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From what I understand, P6 is a multi-functional protein that is involved in virulence and expression of closely-packed viral genes. Normally, the ribosome will disassociate from an mRNA when protein translation is terminated, however, gene VI appears to make the ribosome start translating the next gene on the messenger RNA, which can be immediately after the end of the previous gene. Some viruses try to produce proteins so fast that they put many protein-encoding ORFs on the same mRNA to try to make an end run around the normal cellular limitations of their hosts.

Latham and Wilson's description of the basic function of the gene appears to be correct, however I would have to check up on their references to be sure that they are not exaggerating other abilities of the gene that they report. For instance, they opine about possible human health consequences, when this is a plant virus - not a human virus - and even if it had some abilities in human cells it would first have to get in the cells intact. In other words, forget the human digestive tract, stomach acid, and protein-digesting enzymes.

There is another practical way of thinking about this issue. Cruciferous vegetables such as Cauliflower, Broccoli, Brussel Sprouts, etc, get infected by the complete, intact Cauliflower Mosaic Virus, and about 10% of these vegetables that we buy in the store are infected with this virus. If, as Latham and Wilson suggest, the mere possibility that a fragment of a gene similar to viral gene VI is cause for a total and complete recall of every GMO containing it until more research is done, then therefore all cruciferous vegetables must be recalled and a moratorium on their growth and sale put in place to prevent any possible unintended consequence from the expression of the functional, intact viral genes that CaMV is producing in these cells. If their description of the risk of harm is correct (and I argue based on the paper that started this whole affair above that it is not), then they must therefore agree that broccoli et al. should be banned until further notice. Consistency demands this, and if they disagree and say that crops containing entirely functional and complete CaMV viral genes are ok to eat, then they should abandon their latest foray into sensationalist claims.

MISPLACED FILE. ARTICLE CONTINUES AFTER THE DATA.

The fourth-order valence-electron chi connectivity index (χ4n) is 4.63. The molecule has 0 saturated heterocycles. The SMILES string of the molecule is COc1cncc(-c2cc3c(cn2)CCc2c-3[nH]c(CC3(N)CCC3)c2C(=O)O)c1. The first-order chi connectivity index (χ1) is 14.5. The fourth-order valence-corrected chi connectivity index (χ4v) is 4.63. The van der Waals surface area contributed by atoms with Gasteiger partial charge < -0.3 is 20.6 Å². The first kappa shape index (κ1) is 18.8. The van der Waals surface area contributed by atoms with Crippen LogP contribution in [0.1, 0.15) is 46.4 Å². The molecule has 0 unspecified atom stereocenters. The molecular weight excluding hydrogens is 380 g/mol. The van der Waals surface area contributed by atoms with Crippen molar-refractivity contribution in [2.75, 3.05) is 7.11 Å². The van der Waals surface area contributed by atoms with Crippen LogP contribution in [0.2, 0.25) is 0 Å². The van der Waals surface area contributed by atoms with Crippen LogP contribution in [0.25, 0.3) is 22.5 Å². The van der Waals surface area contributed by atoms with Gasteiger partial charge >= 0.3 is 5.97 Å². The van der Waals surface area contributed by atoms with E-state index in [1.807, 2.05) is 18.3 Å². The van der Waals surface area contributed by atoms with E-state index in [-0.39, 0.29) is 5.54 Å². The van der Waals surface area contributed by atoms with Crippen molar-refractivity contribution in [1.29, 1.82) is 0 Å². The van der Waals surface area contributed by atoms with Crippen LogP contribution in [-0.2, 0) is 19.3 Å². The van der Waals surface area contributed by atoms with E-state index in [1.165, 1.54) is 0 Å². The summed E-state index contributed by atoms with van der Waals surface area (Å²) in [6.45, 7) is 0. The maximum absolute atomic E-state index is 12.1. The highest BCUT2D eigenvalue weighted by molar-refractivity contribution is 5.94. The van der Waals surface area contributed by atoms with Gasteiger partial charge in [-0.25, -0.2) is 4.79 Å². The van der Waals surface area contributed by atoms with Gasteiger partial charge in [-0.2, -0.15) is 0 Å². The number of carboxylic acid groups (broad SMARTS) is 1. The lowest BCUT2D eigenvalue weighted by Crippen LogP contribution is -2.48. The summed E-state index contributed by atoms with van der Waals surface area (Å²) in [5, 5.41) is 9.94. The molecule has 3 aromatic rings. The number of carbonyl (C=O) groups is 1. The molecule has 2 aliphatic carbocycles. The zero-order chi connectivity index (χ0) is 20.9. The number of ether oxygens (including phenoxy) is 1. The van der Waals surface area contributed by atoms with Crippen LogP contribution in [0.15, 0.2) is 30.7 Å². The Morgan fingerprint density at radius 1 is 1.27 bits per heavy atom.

Rachael-
Ludwick
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Posts: 125
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Post Re: viral genes scary?!
on: January 22, 2013, 08:30
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Well, that's certainly true. A similar concern gets thrown about for Rainbow papaya.

But (to put on the devil's advocate hat) the possibility mentioned in the abstract seems to also include an unexpected protein, seemingly different from either the base plant or the CaMV (since they were specifically looking for allergens). Or am I misreading?

(Note: I don't really think this is a real concern, but trying to find all the possible objections or concerns and what they really mean).